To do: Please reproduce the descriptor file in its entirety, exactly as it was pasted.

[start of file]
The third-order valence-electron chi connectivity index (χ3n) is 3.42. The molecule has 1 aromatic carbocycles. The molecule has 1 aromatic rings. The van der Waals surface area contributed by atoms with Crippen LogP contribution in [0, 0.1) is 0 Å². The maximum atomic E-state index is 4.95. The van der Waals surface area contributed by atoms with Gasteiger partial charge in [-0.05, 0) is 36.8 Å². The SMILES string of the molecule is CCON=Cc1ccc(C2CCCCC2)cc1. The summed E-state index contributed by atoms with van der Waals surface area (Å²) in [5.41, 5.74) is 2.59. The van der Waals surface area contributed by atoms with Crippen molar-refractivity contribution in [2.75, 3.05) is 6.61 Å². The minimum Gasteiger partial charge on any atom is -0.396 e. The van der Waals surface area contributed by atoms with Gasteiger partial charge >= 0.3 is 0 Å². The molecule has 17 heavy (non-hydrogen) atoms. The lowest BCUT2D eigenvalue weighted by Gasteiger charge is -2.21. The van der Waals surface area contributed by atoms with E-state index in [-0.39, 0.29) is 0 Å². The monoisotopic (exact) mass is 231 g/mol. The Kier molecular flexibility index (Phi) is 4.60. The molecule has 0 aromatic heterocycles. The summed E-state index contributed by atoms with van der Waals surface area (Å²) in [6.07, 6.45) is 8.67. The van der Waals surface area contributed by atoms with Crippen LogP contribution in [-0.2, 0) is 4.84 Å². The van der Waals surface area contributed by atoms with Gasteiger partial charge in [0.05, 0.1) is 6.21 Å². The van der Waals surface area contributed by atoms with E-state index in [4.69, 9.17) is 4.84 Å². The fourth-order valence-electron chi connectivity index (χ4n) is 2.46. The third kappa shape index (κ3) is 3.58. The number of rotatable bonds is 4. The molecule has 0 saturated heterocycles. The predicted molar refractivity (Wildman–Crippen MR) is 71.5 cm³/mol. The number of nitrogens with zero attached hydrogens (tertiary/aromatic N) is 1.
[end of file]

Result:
The third-order valence-electron chi connectivity index (χ3n) is 3.42. The molecule has 1 aromatic carbocycles. The molecule has 1 aromatic rings. The van der Waals surface area contributed by atoms with Crippen LogP contribution in [0, 0.1) is 0 Å². The maximum atomic E-state index is 4.95. The van der Waals surface area contributed by atoms with Gasteiger partial charge in [-0.05, 0) is 36.8 Å². The SMILES string of the molecule is CCON=Cc1ccc(C2CCCCC2)cc1. The summed E-state index contributed by atoms with van der Waals surface area (Å²) in [5.41, 5.74) is 2.59. The van der Waals surface area contributed by atoms with Crippen molar-refractivity contribution in [2.75, 3.05) is 6.61 Å². The minimum Gasteiger partial charge on any atom is -0.396 e. The van der Waals surface area contributed by atoms with Gasteiger partial charge >= 0.3 is 0 Å². The molecule has 17 heavy (non-hydrogen) atoms. The lowest BCUT2D eigenvalue weighted by Gasteiger charge is -2.21. The van der Waals surface area contributed by atoms with E-state index in [-0.39, 0.29) is 0 Å². The monoisotopic (exact) mass is 231 g/mol. The Kier molecular flexibility index (Phi) is 4.60. The molecule has 0 aromatic heterocycles. The summed E-state index contributed by atoms with van der Waals surface area (Å²) in [6.07, 6.45) is 8.67. The van der Waals surface area contributed by atoms with Crippen LogP contribution in [-0.2, 0) is 4.84 Å². The van der Waals surface area contributed by atoms with Gasteiger partial charge in [0.05, 0.1) is 6.21 Å². The van der Waals surface area contributed by atoms with E-state index in [4.69, 9.17) is 4.84 Å². The fourth-order valence-electron chi connectivity index (χ4n) is 2.46. The third kappa shape index (κ3) is 3.58. The number of rotatable bonds is 4. The molecule has 0 saturated heterocycles. The predicted molar refractivity (Wildman–Crippen MR) is 71.5 cm³/mol. The number of nitrogens with zero attached hydrogens (tertiary/aromatic N) is 1.